JDR Vol.16 No.2 pp. 182-193
doi: 10.20965/jdr.2021.p0182


Memories and Conflicts of Disaster Victims: Why They Wish to Dismantle Disaster Remains

Nao Sakaguchi

Japan Society for the Promotion of Science (JSPS), National Museum of Ethnology
10-1 Senri Expo Park, Suita, Osaka 565-8511, Japan

Corresponding author

August 1, 2020
December 3, 2020
February 1, 2021
disaster remains, memories, narrative, negative heritage, Great East Japan Earthquake

This paper focuses on the memories and narratives of victims of disasters recalled using objects – namely, disaster remains – and examine what they mean to victims who want them to be dismantled. In the town of Otsuchi, Iwate Prefecture, which was devastated by the tsunami that occurred during the Great East Japan Earthquake (GEJE), the issue of whether to preserve the former town office building – the site where the mayor and many municipal workers fell victim to the tsunami – developed into a heated controversy. Among the many affected residents, who desired dismantlement, some asserted that it was a “place of shame.” Most of these people were men in their 60s at the time of the catastrophe and recalled the pre-disaster situation of the local society; they were emotionally triggered by the accident to the tsunami. There are two reasons for the mention of shame in this context. First, former leaders of community activities (before the calamity) strongly criticized the fact that the town officials, who had been in a position to protect the residents, had failed to evacuate and became casualties. Second, there were residents who had an objective view of the local society based on their experiences working outside Otsuchi; this group felt that their pre-disaster activities were partially to be blamed for the loss of many town officials and were thus ashamed of themselves. Among disaster-affected residents who desire dismantlement, disaster remains serve to evoke diverse, fragmentary memories related to their life stories. While these men were able to reconfirm their love for their hometown, they used the narrative of “shame” to resist the impact of disaster remains by which an unequivocal image of local society is broadly disseminated via accidents surrounding the disaster remains, which is why victims wish for dismantlement.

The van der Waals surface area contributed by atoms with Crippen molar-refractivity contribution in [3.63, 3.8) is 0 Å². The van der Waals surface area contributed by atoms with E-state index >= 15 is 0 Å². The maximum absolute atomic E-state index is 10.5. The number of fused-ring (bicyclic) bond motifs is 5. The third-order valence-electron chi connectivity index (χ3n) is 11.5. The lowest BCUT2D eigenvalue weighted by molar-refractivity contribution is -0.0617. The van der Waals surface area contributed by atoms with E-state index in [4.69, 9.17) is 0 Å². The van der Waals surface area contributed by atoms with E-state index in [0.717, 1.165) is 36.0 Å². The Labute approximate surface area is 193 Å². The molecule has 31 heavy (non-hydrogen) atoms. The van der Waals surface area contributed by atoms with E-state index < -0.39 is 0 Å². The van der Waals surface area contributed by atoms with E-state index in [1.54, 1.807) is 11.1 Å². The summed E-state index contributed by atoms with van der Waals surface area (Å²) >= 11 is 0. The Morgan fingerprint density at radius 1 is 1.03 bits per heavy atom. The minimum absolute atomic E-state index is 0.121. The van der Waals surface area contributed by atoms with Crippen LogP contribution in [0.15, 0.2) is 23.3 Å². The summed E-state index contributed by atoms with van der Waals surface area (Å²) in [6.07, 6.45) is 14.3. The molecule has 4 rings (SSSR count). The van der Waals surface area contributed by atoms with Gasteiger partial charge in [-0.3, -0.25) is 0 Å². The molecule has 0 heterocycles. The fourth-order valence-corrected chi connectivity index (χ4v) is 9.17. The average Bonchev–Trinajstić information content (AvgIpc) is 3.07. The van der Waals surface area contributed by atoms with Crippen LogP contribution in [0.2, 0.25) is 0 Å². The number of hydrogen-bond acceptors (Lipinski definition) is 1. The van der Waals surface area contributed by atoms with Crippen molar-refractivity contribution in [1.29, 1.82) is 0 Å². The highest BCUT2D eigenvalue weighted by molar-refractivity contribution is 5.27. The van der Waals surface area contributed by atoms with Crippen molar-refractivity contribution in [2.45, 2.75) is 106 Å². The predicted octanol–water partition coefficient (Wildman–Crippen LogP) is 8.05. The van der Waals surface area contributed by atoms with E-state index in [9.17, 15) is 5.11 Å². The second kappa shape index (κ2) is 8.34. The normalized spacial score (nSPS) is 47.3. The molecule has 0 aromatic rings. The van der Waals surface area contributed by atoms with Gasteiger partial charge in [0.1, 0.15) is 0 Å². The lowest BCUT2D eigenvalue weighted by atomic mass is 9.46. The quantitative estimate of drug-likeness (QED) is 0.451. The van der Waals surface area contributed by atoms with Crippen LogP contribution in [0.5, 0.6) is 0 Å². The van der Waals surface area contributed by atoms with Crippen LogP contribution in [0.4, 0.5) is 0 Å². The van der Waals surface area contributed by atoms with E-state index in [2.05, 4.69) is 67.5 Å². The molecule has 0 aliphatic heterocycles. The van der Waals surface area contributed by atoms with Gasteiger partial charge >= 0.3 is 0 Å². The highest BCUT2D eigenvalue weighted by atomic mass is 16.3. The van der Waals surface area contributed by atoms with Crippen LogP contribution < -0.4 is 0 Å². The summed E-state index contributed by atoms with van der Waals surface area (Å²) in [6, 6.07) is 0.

Cite this article as:
N. Sakaguchi, “Memories and Conflicts of Disaster Victims: Why They Wish to Dismantle Disaster Remains,” J. Disaster Res., Vol.16 No.2, pp. 182-193, 2021.
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